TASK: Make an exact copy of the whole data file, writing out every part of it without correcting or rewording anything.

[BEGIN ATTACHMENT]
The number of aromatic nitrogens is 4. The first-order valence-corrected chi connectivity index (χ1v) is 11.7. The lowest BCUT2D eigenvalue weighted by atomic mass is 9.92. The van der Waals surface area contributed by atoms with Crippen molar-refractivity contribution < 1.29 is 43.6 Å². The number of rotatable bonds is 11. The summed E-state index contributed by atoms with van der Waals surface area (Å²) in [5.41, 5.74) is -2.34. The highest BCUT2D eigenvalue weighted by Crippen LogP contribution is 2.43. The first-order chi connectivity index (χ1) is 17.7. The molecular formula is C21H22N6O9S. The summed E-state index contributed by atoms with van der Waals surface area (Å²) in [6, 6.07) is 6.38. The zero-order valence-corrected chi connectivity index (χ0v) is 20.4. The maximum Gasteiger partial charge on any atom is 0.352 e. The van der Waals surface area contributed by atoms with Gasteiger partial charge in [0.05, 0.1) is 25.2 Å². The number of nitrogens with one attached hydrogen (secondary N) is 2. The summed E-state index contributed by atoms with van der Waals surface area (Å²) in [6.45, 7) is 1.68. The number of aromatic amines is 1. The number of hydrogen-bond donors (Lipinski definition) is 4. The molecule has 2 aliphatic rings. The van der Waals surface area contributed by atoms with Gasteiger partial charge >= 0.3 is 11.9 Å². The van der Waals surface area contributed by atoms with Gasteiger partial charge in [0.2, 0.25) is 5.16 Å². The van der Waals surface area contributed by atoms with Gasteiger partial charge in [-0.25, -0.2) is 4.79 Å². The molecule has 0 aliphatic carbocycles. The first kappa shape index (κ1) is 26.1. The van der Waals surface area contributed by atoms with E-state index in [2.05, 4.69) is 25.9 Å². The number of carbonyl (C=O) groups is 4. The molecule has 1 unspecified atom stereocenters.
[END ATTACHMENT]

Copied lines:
The number of aromatic nitrogens is 4. The first-order valence-corrected chi connectivity index (χ1v) is 11.7. The lowest BCUT2D eigenvalue weighted by atomic mass is 9.92. The van der Waals surface area contributed by atoms with Crippen molar-refractivity contribution < 1.29 is 43.6 Å². The number of rotatable bonds is 11. The summed E-state index contributed by atoms with van der Waals surface area (Å²) in [5.41, 5.74) is -2.34. The highest BCUT2D eigenvalue weighted by Crippen LogP contribution is 2.43. The first-order chi connectivity index (χ1) is 17.7. The molecular formula is C21H22N6O9S. The summed E-state index contributed by atoms with van der Waals surface area (Å²) in [6, 6.07) is 6.38. The zero-order valence-corrected chi connectivity index (χ0v) is 20.4. The maximum Gasteiger partial charge on any atom is 0.352 e. The van der Waals surface area contributed by atoms with Gasteiger partial charge in [0.05, 0.1) is 25.2 Å². The number of nitrogens with one attached hydrogen (secondary N) is 2. The summed E-state index contributed by atoms with van der Waals surface area (Å²) in [6.45, 7) is 1.68. The number of aromatic amines is 1. The number of hydrogen-bond donors (Lipinski definition) is 4. The molecule has 2 aliphatic rings. The van der Waals surface area contributed by atoms with Gasteiger partial charge >= 0.3 is 11.9 Å². The van der Waals surface area contributed by atoms with Gasteiger partial charge in [0.2, 0.25) is 5.16 Å². The van der Waals surface area contributed by atoms with Gasteiger partial charge in [-0.25, -0.2) is 4.79 Å². The molecule has 0 aliphatic carbocycles. The first kappa shape index (κ1) is 26.1. The van der Waals surface area contributed by atoms with E-state index in [2.05, 4.69) is 25.9 Å². The number of carbonyl (C=O) groups is 4. The molecule has 1 unspecified atom stereocenters.